Another discount does the trick: Johnson & Johnson wins NICE backing for prostate cancer drug Erleada

Johnson & Johnson's prostate cancer drug Erleada won approval from NICE after it was rejected by the U.K. drug-price watchdog in May. (Johnson & Johnson)

A deeper discount was just the ticket for Johnson & Johnson as it has secured reimbursement in England for its prostate cancer drug Erleada.

Less than four months ago, the National Institute of Health and Care Excellence (NICE) rejected Erleada, even though it was offered in England below its list price of £2,735 ($3,765) for a supply of 112 tablets. A month later, NICE approved a competing prostate drug, Astellas’ Xtandi, perhaps compelling J&J to answer with another undisclosed discount.   

“We are very pleased that Janssen has been able to work with us to address the uncertainties in the evidence identified by the committee in the previous draft guidance,” NICE’s deputy chief executive Meindert Boysen said in a statement.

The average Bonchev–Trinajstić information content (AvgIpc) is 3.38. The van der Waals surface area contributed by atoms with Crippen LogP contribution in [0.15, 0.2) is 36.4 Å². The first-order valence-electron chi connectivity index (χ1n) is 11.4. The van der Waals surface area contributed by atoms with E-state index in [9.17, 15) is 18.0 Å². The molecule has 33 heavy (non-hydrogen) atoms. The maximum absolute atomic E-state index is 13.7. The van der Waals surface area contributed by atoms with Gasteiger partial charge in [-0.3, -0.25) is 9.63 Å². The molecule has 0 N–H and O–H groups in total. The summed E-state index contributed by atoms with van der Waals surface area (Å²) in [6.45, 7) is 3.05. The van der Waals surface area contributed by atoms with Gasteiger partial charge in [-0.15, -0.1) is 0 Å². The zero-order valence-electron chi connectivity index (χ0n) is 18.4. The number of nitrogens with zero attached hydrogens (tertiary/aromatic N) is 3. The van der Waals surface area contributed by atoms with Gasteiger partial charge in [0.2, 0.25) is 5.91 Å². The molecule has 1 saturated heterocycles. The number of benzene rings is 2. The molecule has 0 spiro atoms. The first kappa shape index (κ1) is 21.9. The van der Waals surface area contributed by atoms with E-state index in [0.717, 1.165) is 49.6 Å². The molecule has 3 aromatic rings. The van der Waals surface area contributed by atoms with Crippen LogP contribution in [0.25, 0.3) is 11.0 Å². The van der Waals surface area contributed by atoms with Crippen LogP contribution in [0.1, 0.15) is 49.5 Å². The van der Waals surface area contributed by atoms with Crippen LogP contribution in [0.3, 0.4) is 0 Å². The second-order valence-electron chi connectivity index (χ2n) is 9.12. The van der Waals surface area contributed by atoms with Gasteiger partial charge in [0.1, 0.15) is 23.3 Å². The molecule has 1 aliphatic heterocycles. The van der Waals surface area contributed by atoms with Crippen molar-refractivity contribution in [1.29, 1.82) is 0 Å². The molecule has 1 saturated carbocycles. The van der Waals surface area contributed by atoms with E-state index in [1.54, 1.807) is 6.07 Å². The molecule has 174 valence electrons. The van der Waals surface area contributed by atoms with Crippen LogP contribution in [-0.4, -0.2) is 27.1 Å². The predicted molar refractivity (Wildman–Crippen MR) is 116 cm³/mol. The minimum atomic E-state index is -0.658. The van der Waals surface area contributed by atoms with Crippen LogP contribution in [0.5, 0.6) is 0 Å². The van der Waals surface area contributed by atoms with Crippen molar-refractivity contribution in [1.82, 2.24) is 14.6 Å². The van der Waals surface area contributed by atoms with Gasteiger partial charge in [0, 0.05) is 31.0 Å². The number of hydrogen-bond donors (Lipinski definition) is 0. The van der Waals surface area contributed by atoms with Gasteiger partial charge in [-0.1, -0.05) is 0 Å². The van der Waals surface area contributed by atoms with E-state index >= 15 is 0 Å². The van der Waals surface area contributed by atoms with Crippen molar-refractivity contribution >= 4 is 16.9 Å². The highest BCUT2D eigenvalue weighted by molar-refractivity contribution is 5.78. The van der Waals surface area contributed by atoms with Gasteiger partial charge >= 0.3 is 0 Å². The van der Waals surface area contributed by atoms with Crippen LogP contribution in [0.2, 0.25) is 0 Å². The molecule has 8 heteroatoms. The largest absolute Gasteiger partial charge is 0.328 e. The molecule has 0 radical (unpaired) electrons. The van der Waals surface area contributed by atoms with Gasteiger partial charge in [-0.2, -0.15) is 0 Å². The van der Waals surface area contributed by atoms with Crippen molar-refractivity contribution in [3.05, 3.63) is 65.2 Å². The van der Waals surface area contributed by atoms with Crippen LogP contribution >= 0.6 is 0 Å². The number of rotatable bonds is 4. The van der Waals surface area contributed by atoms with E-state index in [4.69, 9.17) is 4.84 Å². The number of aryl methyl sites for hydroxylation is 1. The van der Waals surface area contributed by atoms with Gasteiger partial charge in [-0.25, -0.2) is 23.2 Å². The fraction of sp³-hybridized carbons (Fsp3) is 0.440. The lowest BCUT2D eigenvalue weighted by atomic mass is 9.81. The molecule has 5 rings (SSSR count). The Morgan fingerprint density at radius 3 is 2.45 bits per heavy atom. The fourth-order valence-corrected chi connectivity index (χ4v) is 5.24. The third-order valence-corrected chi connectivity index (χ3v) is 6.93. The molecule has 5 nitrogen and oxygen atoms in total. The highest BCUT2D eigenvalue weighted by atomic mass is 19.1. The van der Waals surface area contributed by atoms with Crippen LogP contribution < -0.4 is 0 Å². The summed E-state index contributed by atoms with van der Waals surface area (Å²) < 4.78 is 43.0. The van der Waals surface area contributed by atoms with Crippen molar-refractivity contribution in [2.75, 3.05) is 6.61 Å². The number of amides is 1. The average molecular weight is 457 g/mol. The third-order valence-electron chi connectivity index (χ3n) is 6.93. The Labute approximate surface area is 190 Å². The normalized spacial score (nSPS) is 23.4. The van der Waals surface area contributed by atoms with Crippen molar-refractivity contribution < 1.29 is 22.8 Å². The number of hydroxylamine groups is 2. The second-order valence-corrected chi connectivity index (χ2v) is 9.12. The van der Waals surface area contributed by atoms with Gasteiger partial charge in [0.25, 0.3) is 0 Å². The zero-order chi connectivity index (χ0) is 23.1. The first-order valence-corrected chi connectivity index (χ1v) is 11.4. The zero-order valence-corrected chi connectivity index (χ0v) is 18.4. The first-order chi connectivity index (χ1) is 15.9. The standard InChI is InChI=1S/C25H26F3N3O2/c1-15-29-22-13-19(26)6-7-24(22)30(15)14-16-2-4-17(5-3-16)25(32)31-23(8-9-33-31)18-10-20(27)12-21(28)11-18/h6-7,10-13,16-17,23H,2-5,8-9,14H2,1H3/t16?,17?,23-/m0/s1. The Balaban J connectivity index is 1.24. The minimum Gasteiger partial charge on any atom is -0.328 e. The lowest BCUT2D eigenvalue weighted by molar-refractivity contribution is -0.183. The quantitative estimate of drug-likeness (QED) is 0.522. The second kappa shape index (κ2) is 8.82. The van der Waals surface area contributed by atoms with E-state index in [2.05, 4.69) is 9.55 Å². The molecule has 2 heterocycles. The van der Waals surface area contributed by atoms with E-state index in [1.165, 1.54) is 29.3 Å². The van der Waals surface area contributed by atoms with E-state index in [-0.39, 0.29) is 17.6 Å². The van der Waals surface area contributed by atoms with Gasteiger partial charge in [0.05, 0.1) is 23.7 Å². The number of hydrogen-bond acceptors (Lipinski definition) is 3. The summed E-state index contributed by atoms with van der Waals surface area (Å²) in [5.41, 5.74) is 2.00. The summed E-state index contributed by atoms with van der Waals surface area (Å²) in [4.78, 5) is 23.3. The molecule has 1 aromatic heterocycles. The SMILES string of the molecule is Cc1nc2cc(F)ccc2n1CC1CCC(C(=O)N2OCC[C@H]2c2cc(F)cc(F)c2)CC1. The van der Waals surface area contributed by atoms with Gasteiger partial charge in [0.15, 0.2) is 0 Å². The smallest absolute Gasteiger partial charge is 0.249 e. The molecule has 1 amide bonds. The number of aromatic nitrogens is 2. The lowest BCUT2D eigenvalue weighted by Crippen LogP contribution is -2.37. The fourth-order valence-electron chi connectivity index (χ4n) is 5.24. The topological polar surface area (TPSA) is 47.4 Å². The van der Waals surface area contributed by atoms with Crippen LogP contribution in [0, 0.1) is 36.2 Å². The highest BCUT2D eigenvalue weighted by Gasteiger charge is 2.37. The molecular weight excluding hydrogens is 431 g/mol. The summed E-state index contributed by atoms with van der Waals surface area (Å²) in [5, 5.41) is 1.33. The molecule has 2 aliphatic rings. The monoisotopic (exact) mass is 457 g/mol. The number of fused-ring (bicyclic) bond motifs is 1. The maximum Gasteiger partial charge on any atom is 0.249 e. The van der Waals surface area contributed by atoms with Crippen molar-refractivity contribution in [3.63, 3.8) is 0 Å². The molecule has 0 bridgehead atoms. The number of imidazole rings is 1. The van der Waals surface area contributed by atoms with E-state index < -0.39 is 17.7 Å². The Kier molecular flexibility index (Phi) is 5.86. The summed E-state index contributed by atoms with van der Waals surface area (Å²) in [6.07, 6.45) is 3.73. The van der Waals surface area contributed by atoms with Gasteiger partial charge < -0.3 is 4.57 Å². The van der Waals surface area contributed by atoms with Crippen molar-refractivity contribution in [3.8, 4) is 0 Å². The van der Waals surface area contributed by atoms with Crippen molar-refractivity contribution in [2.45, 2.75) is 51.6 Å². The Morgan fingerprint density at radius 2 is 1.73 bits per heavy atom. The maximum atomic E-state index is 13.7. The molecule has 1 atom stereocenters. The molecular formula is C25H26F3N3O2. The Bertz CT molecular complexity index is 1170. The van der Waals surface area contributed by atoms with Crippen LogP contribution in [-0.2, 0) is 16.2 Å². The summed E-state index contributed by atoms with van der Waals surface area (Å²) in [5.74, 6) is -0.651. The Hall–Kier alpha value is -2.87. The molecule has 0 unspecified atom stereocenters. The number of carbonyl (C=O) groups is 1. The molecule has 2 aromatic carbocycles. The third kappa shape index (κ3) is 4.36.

Erleada, a once-daily oral androgen receptor inhibitor, works by blocking the effect of testosterone on prostate cancer cells. 

RELATED: Astella’s Xtandi nabs leg up over Johnson & Johnson’s Erleada with NICE prostate cancer win

It's approved for use along with androgen deprivation therapy (ADT) in two types of patients—those with hormone-relapsed prostate cancer who are at a high risk of the cancer spreading (nmHRPC) or those with hormone-sensitive prostate cancer that has already metastasized (mHSPC).  

Trial results show that Erleada plus ADT slows the growth of cancer cells and extends the lives of those with the disease. NICE estimates that 8,000 patients who are deemed unsuitable for standard chemotherapy will be eligible for treatment with the drug.

RELATED: England’s NICE rebuffs Pfizer and Astellas’ Xtandi in non metastatic prostate cancer 

Erleada scored FDA approval in 2018 as a follow-on for J&J’s prostate treatment Zytiga. While Erleada more than doubled its worldwide sales in 2020, from $332 million in 2019 to $760 million, Zytiga’s sales fell sharply thanks to generic competition.

Xtandi, which has more prostate cancer indications, including the only drug approved for metastatic, castration-sensitive prostate cancer (mCSPC), rang up worldwide sales of $4.39 billion last year. Pfizer is Astellas’ marketing partner for the drug.